Seventeen fish is enough

Published 8:47 am Tuesday, January 16, 2024

Becoming an angler is not age-dependent. You can catch your first fish at age two or 92 and be excited by the vibrations and tugging of the fishing line connecting you to the fish. Some anglers have a desire to catch a few fish and enjoy the day. Other anglers are not satisfied until they have caught all the fish. Sometimes, in my experience, these two people marry each other. 

I love fishing. Understanding fish behavior and using that knowledge to trick a few fish puts a smile on my face whether the weather is 70 degrees and sunny or 30 and raining. Being able to have my finger on the pulse of nature in a mountain stream or a neighborhood pond is a gift of which many do not take advantage. 

While I love fishing, I reach a certain stage on a day when the bites come quickly where I have had enough. I’m not bored. I’m not being a snob. There just comes a point in my preferences where fighting a fish gets in the way of enjoying the view. 

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My daughter takes after me in this respect. After catching a few fish on Sunday, she decided to eat a snack and enjoy the sunny weather. 

My wife and son, though, consider it an offense if there are fish that have not been caught in a body of water. Every piece of water will be explored with flies and lures, and no quarter will be given to their adversaries.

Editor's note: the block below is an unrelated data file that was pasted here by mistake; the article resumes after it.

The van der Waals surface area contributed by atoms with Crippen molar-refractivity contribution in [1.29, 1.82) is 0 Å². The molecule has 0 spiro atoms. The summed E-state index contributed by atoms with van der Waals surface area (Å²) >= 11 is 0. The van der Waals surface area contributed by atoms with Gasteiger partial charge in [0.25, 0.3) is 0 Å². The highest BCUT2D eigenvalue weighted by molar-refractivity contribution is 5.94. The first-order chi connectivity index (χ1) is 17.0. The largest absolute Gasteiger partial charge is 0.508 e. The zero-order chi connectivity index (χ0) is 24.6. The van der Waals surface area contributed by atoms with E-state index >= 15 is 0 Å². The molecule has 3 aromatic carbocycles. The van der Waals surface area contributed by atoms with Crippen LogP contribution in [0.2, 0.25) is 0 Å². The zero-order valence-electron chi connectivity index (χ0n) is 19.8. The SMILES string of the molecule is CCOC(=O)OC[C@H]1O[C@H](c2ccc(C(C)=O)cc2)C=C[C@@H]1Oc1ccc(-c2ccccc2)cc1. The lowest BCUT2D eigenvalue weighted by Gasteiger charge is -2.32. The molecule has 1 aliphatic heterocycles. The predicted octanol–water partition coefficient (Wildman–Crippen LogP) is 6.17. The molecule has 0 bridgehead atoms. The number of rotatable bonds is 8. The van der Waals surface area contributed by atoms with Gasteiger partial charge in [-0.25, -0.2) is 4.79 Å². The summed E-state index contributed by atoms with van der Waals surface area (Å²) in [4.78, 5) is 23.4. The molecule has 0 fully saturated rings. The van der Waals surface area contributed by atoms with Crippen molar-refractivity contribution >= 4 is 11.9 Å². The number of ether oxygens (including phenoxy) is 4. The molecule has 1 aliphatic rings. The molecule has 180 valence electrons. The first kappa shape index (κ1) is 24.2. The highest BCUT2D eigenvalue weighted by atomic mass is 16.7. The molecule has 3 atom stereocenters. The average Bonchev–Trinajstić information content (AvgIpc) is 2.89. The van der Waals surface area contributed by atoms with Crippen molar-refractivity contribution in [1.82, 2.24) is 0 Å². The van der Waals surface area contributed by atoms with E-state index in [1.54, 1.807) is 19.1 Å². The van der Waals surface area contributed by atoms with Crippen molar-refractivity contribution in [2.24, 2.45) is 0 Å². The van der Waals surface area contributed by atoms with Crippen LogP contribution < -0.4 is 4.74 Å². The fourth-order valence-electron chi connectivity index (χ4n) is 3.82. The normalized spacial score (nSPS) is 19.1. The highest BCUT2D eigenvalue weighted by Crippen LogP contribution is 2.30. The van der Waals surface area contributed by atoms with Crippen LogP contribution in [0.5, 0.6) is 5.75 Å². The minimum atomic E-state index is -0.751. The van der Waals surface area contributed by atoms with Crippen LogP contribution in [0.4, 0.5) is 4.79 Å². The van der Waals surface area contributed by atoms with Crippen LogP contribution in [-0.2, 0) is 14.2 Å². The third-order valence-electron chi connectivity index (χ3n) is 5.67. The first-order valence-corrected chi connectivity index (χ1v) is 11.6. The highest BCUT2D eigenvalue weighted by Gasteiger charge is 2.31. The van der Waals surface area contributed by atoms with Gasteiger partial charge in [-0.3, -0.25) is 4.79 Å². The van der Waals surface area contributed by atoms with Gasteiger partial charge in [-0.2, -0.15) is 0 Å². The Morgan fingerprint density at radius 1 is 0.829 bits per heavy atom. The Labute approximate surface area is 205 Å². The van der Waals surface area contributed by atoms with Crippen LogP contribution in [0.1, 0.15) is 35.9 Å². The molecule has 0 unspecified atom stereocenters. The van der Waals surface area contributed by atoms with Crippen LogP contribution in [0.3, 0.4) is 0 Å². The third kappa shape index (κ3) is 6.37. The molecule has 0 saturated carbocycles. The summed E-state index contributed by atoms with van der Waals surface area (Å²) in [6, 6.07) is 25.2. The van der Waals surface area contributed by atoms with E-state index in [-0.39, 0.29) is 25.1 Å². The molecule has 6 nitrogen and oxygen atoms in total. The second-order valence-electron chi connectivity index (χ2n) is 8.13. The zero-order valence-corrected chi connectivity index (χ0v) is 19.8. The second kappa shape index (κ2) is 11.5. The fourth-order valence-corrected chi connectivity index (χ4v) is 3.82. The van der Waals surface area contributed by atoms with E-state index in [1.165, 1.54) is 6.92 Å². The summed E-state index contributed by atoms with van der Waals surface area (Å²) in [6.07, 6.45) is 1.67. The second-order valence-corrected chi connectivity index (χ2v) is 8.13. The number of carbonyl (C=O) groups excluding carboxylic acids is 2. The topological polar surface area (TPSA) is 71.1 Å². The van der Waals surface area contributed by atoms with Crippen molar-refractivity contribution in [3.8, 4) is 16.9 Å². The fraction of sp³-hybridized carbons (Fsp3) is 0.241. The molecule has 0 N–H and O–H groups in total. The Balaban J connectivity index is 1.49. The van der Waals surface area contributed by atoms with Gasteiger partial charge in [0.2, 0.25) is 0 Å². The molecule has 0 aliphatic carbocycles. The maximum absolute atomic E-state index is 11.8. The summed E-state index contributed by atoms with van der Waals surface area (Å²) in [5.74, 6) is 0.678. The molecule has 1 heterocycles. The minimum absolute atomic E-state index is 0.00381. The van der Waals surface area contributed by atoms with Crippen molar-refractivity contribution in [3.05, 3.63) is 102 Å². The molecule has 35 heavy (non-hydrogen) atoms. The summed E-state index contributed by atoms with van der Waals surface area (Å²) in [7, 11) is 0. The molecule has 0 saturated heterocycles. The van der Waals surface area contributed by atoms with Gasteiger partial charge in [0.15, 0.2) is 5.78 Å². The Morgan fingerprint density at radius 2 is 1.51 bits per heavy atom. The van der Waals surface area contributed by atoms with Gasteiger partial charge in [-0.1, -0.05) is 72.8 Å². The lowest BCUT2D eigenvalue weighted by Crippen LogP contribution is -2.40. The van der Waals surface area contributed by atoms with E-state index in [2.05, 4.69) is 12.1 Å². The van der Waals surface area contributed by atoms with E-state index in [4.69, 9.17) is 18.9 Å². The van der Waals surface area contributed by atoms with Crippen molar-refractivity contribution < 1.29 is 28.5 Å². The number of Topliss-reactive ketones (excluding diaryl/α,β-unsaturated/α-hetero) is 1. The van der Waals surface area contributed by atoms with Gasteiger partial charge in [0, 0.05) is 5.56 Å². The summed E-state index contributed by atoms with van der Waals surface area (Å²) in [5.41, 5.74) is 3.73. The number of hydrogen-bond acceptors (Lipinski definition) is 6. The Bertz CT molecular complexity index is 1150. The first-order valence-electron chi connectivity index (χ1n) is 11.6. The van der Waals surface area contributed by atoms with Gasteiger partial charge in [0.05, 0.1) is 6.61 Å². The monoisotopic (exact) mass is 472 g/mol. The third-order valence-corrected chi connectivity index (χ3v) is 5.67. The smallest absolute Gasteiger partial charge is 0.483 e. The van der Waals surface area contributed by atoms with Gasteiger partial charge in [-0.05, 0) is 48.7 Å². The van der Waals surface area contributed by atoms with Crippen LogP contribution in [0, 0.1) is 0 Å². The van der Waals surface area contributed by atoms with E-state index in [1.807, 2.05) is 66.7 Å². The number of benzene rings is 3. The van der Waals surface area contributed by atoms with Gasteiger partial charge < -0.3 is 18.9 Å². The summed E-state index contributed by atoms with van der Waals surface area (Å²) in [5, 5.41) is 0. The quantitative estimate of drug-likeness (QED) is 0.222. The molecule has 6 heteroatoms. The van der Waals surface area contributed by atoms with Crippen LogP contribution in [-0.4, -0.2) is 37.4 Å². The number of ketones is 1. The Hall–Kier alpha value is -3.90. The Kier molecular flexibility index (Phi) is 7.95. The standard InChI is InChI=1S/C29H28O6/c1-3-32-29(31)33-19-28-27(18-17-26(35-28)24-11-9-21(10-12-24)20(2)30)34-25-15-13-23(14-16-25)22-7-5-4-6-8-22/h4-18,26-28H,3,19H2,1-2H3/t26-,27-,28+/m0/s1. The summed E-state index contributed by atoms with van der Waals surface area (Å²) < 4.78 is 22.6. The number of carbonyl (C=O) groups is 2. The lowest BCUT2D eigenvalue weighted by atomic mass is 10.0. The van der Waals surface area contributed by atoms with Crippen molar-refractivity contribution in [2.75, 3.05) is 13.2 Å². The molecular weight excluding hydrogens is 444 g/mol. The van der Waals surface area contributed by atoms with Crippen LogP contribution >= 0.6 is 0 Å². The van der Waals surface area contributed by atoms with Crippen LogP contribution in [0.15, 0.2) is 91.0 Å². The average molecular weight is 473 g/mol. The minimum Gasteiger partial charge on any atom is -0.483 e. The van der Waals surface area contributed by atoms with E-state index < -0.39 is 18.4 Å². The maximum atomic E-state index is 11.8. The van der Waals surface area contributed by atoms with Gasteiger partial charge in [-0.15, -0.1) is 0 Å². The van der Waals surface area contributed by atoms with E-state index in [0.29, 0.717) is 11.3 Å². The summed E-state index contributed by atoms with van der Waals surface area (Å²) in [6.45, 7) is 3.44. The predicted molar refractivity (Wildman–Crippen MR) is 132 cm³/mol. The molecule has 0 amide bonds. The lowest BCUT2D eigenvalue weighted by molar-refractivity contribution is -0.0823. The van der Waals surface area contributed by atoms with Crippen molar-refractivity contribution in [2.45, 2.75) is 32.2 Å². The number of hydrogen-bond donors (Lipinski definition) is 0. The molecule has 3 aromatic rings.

At one point on Sunday afternoon, it sounded like someone was reading the air pressure gauge while inflating a flat tire. I’d hear from one side of the lake my son say, “Twelve!”

A few minutes later, after some splashing, I heard him yell, “Thirteen!”  

Just as the tire gets pumped up one pound per square inch at a time, my son’s confidence grew with the number of trout he fooled. 

My wife was not as vocal with her counting, but when I asked how many she had caught she responded mid-cast, “A little over thirty,” as she plopped her secret fly in front of a cruising trout. 

From across the pond, I hear, “Seventeen!” My son removed the hook from the trout and sent it back to the depths and did a dance. My wife seemed determined to catch every fish. She started asking her dad, “Exactly how many fish did they stock in here?”

What seems like an innocent question is not out of curiosity, but a way to finish a math equation. How many more fish does she need to catch to have caught them all?

I stopped hearing my son call out numbers and glanced over to see him playing with his sister. His fishing rod was packed away. 

I stop watching my wife continue to catch fish and walk over to my kids. I ask my son, “Everything ok? Are you done fishing?”

 “Yeah,” he responds, “I think seventeen is enough.” 

Maybe he does have a few of my genes after all.